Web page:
Careers Advice for Students
A reminder that as well as offering in school/college guidance we also provide virtual 1:1 guidance sessions for young people and their parents. Get help making decisions about GCSEs, college, apprenticeships, jobs, university and your future by booking here.
Parents and Carers, please note you are able to book yourself a 1:1 session to discuss your own career too, by using the same form.
We have teamed up with The Pay Index to offer you a free handy tool that gives you information on university courses and apprenticeship schemes and how they link to real-world information in terms of jobs and salaries.
Find out more and log in here.
Careers Event Letters
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"Earlier today I had my college interview for Lewes and I think it went very well. At first I was nervous, but I became more confident as the call progressed. I must thank you for organising the mock interviews for us, as it gave me more confidence and it was really helpful! In my mock interview, I was nervous throughout, but I felt less nervous this time round!!"
Leonor Ramos Monteiro
Choosing a Career Path
Choosing the right career option is a difficult process and only a lucky minority manage to choose the right path for them from a young age, while the majority of people find themselves questioning what is right for many years, even beyond GCSEs and A levels.
So what is the right career path for you? Maybe it’s medicine, maybe it’s hospitality or maybe it’s a completely new business endeavour. Whatever it may be, you do not need to decide straight away. Although people might tell you how important choosing the right career path early on is, the truth is that you have your whole life to choose!
However, people usually give this advice for one very important reason - your decisions now will either restrict you or open up any door you may wish to explore in the future. Decisions we make now will sit on our CV’s, and for future employers, these pieces of paper are extremely important in deciding whether or not to employ you. Therefore, you need to make sure that you are fully equipped.
How do you start this process to give yourself the best possible chances in the future?
1) Do your absolute best at school: Yes, school is a fun place to be with friends but to make more friends and have incredible opportunities in the future you need to make sure you do your best at school and get the GCSEs and A levels you deserve. If you want to travel with your friends at university, the only way you will be able to get to university is to do the best you can at school.
2) Gather as much evidence: Accumulate as much proof as possible to show you are the best and most interesting person for any future job. We’ve all had those super boring conversations with someone where we ask them their interests and they say ‘oh nothing really, I just like to sleep’. As much as we say that to our friends, a future employer is not going to want someone who lies around all day. Become part of your student council - maybe think about applying for Head Girl or Boy, like Michael and I. Volunteer outside of school - local farms, stables, libraries and many more are all looking for people. Do work experience - work experience is great for helping you to make decisions about your future career and it gives you lots of evidence to prove how hard you can work. Create your own business - future employers love to see a good work ethic and during covid, there are loads of online courses for work experience which are great! There are so many opportunities out there for you to gain interesting life experience, you might not enjoy them all but at least you have learnt something from it. If you never try, you’ll never know!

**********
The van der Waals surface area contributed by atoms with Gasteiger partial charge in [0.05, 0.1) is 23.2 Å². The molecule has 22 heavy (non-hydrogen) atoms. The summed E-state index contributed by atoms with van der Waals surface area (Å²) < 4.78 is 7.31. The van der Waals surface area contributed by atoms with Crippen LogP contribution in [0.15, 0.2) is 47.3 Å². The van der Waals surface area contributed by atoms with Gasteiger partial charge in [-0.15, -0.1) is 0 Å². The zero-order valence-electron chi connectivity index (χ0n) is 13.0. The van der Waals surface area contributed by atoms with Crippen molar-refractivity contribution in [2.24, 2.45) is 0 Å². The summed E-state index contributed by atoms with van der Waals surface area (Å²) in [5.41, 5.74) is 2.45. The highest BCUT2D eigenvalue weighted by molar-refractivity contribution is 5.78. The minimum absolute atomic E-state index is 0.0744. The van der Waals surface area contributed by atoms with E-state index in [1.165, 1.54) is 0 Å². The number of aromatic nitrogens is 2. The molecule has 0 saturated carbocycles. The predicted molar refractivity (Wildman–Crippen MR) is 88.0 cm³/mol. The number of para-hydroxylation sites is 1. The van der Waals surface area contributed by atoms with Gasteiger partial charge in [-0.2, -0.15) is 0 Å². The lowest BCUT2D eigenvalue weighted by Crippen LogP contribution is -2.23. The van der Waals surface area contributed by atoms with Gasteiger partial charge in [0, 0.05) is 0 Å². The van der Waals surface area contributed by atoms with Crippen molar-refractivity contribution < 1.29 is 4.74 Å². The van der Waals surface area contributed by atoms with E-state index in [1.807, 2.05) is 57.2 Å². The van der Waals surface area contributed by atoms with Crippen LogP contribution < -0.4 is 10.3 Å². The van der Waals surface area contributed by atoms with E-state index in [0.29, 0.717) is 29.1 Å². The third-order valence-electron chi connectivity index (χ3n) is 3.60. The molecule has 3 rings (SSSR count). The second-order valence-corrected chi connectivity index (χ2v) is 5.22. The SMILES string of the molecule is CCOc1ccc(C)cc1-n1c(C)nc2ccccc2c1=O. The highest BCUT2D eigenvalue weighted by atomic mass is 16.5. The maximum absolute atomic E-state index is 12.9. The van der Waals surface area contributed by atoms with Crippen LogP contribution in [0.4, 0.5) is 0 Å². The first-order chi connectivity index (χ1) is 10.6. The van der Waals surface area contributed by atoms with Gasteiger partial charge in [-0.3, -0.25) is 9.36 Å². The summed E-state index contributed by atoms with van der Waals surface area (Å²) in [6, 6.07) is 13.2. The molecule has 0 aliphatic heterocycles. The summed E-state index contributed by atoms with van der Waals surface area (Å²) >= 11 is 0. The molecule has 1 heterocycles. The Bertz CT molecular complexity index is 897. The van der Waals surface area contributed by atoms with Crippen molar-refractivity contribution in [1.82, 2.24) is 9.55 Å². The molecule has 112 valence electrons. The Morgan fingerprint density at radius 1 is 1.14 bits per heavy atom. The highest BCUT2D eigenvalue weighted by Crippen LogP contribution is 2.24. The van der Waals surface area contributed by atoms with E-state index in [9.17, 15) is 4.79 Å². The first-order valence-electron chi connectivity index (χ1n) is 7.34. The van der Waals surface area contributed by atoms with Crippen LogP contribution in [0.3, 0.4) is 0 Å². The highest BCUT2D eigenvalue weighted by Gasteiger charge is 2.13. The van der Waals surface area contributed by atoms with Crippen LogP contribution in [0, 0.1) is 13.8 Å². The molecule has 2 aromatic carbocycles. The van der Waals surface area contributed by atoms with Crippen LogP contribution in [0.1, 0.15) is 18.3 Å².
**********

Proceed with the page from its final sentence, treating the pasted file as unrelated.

3) Look at what your future could hold: These can be short term or long term goals but one thing that helps me is planning. For example, my short term goals are for my GCSE grades to all be Grade 7’s and above. Whereas, my long term goal is to move to France. You don’t have to think about your career in this part yet but if you know where you want to move to in the future or what your interests are, you can understand what career is best for you and what money you will need and how flexible it will need to be.
My future will hopefully be within veterinary medicine. This is something that I have always wanted to do but in the last few months, my interests and long term goals are have led me to research veterinary medicine within the army. This just goes to show how quickly and easily your perspective can change, so don’t be hard on yourself about your career. As you grow and gather more experience your understanding of jobs and what is right for you will change. The one thing you must remember is that your future is impacted on what you do now so give yourself the best starting point you can!
Student Career Guide 2020-21
We are always looking to improve our Careers provision and welcome your feedback regarding the Careers section of our website.